The recent contraction in the spread between Jumbo- and conforming-balance mortgage loans has obscured continued problems in the market for non-agency loans. The lack of a securities market outlet for loan production means that virtually all loans ineligible for agency execution must be held in portfolio by the lender. In addition to requiring LTVs of 75% or lower, the pricing of non-agency loans is dependent on each lender's balance sheet and capital position, along with their appetite for credit and interest rate risk. Ultimately, the banking system's collective balance sheet is not large or strong enough to indefinitely support the upper tier of the housing market on its own.
In this light, a key question for the housing markets (especially in high-cost states such as California) is how soon the new-issue private-label market will recover and provide economical execution for prime jumbo-balance originations.
While capital market execution is theoretically available, it is currently uneconomical for newly-issued loans. Even if highly aggressive assumptions are used, securitized execution currently translates into par price for jumbo loans in excess of 9%, as compared to the Bankrate.com national average of 6.16%. The problem is two-fold: new-issue subordinates would trade at very low prices, and the subordination required by the rating agencies would be extremely large.
A number of potential solutions have been proposed to alleviate the problem posed by the high required credit support levels. One modification to traditional securitization practices would be for lenders to hold a first-loss piece on any loans they securitize, reducing the amount of subordinates that the underwriter would need to place. However, this would still require a substantial capital outlay by the originator; in fact, the capital necessary to hold a first-loss piece may be greater than that required to hold a loan package.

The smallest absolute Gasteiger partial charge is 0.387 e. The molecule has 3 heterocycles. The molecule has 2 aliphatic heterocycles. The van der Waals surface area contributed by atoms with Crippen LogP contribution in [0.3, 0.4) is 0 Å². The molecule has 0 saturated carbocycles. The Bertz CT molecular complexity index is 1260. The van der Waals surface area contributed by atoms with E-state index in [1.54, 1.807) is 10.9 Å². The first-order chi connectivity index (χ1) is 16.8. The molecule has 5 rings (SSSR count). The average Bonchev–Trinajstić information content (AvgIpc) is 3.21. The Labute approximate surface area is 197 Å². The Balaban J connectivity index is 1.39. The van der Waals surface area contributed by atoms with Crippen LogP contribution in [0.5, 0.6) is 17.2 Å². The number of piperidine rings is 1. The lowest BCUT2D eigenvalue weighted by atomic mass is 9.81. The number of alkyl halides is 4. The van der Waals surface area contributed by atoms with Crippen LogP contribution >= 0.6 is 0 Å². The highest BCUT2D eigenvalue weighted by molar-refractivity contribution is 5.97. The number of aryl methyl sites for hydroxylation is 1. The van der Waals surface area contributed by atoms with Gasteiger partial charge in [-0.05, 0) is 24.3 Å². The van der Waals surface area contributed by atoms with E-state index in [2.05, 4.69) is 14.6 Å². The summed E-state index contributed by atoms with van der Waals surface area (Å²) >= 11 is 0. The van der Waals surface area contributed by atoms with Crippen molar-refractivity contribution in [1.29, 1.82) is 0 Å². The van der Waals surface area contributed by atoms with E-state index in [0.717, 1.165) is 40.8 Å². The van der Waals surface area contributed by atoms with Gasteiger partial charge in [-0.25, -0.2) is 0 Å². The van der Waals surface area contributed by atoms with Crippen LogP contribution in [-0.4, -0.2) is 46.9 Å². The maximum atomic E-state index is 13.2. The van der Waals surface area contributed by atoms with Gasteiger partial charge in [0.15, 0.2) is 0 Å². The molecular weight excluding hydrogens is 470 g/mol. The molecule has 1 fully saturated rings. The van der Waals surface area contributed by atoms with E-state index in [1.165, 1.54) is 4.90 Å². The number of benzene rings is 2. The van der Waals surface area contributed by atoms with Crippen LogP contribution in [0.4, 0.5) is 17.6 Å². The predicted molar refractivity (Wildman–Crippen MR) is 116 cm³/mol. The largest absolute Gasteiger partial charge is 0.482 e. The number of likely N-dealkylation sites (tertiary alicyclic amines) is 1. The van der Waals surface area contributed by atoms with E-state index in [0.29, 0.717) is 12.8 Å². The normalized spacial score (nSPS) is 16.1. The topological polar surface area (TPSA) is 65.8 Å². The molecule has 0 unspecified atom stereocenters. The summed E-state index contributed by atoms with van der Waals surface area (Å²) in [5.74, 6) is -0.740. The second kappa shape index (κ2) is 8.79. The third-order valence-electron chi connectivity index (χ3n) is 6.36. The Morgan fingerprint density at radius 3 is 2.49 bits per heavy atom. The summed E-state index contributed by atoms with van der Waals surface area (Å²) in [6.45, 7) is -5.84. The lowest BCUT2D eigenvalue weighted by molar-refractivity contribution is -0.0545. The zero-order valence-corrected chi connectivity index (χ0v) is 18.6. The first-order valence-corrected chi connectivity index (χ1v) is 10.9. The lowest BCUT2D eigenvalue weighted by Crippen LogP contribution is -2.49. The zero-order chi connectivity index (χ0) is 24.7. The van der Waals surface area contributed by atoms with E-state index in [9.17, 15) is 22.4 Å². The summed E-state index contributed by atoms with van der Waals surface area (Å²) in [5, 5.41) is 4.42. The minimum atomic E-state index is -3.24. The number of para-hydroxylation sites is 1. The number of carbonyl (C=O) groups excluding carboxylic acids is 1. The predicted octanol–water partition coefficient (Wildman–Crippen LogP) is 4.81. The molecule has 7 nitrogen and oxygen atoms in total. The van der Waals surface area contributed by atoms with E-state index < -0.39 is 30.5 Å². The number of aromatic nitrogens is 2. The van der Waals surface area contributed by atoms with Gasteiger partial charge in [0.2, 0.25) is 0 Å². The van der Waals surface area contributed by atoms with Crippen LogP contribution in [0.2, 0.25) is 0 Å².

An alternative would be to finance new lending by issuing covered bonds. These are securities that are collateralized by a pool of loans but, unlike traditional MBS, don't represent an ownership interest in the underlying mortgages' cash flows. As with the holding of the first-loss piece, however, covered bond issuance would not alleviate balance sheet issues and reduce the need for capital, even if execution levels are economical.
Nonetheless, some observers expect an early recovery for the private-label market. They argue that investors view prime residential mortgages as fundamentally high-quality assets, based on their long history of steady credit performance; once there is evidence of improved performance for newly issued loans, they expect execution to improve quickly. In this view, the problems with loans originated between 2004 and 2007 resulted from a combination of sloppy underwriting (which theoretically has been corrected) and the collapse of a once-in-a-lifetime real estate bubble.
I suspect that recovery may be a longer process. The experience of the last few years has demonstrated the strong link between borrower performance and homeowner equity, which, in turn, is driven by the direction of home prices. I also expect real estate prices to remain under pressure. In addition to working out the flood of foreclosures, demographic trends (such as the aging of the Baby Boomer population) will begin to alter demand patterns in many communities. While credit performance will certainly improve, it won't be enough to sufficiently boost execution enough to make it an economical outlet for loan production.
In this case, the Jumbo market will remain dependent upon the ability of portfolio lenders to fund lending activities with reasonable rates and terms. This will leave the upper tier of the housing markets, vital to high-cost states such as California, vulnerable to the continued weakness of the banking industry.
Bill Berliner is a consultant based in Southern California. His Web site is www.berlinerconsulting.net
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